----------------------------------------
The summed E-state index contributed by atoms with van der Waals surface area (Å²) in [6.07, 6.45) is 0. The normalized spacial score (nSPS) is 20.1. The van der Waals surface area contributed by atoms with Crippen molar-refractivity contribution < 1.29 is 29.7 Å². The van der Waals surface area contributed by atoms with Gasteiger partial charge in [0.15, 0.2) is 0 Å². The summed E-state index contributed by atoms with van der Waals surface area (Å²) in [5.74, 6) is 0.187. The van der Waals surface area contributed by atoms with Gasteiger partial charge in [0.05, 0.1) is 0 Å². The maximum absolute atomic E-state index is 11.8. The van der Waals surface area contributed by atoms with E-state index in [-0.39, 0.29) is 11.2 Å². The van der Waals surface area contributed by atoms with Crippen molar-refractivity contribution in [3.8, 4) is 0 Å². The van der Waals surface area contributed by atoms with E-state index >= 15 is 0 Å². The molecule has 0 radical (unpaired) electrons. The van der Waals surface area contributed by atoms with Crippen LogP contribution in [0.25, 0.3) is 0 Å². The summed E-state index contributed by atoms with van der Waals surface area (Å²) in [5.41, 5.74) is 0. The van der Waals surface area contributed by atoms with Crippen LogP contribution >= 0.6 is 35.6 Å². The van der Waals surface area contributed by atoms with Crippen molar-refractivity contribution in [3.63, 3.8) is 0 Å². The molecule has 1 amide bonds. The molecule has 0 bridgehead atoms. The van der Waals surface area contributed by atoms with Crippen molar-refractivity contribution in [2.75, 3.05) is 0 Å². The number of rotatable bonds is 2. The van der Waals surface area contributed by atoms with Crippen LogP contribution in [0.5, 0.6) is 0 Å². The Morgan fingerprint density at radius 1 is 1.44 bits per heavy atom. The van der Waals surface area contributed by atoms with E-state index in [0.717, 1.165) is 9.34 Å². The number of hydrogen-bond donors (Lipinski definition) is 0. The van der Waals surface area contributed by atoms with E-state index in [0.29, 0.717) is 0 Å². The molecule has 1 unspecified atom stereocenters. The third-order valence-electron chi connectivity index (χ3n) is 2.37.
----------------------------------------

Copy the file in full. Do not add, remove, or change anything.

The summed E-state index contributed by atoms with van der Waals surface area (Å²) in [6.07, 6.45) is 0. The normalized spacial score (nSPS) is 20.1. The van der Waals surface area contributed by atoms with Crippen molar-refractivity contribution < 1.29 is 29.7 Å². The van der Waals surface area contributed by atoms with Gasteiger partial charge in [0.15, 0.2) is 0 Å². The summed E-state index contributed by atoms with van der Waals surface area (Å²) in [5.74, 6) is 0.187. The van der Waals surface area contributed by atoms with Gasteiger partial charge in [0.05, 0.1) is 0 Å². The maximum absolute atomic E-state index is 11.8. The van der Waals surface area contributed by atoms with E-state index in [-0.39, 0.29) is 11.2 Å². The van der Waals surface area contributed by atoms with Crippen molar-refractivity contribution in [3.8, 4) is 0 Å². The van der Waals surface area contributed by atoms with E-state index >= 15 is 0 Å². The molecule has 0 radical (unpaired) electrons. The van der Waals surface area contributed by atoms with Crippen LogP contribution in [0.25, 0.3) is 0 Å². The summed E-state index contributed by atoms with van der Waals surface area (Å²) in [5.41, 5.74) is 0. The van der Waals surface area contributed by atoms with Crippen LogP contribution >= 0.6 is 35.6 Å². The van der Waals surface area contributed by atoms with Crippen molar-refractivity contribution in [3.63, 3.8) is 0 Å². The molecule has 1 amide bonds. The molecule has 0 bridgehead atoms. The van der Waals surface area contributed by atoms with Crippen molar-refractivity contribution in [2.75, 3.05) is 0 Å². The number of rotatable bonds is 2. The van der Waals surface area contributed by atoms with Crippen LogP contribution in [0.5, 0.6) is 0 Å². The Morgan fingerprint density at radius 1 is 1.44 bits per heavy atom. The van der Waals surface area contributed by atoms with E-state index in [0.717, 1.165) is 9.34 Å². The number of hydrogen-bond donors (Lipinski definition) is 0. The van der Waals surface area contributed by atoms with E-state index in [0.29, 0.717) is 0 Å². The molecule has 1 unspecified atom stereocenters. The third-order valence-electron chi connectivity index (χ3n) is 2.37.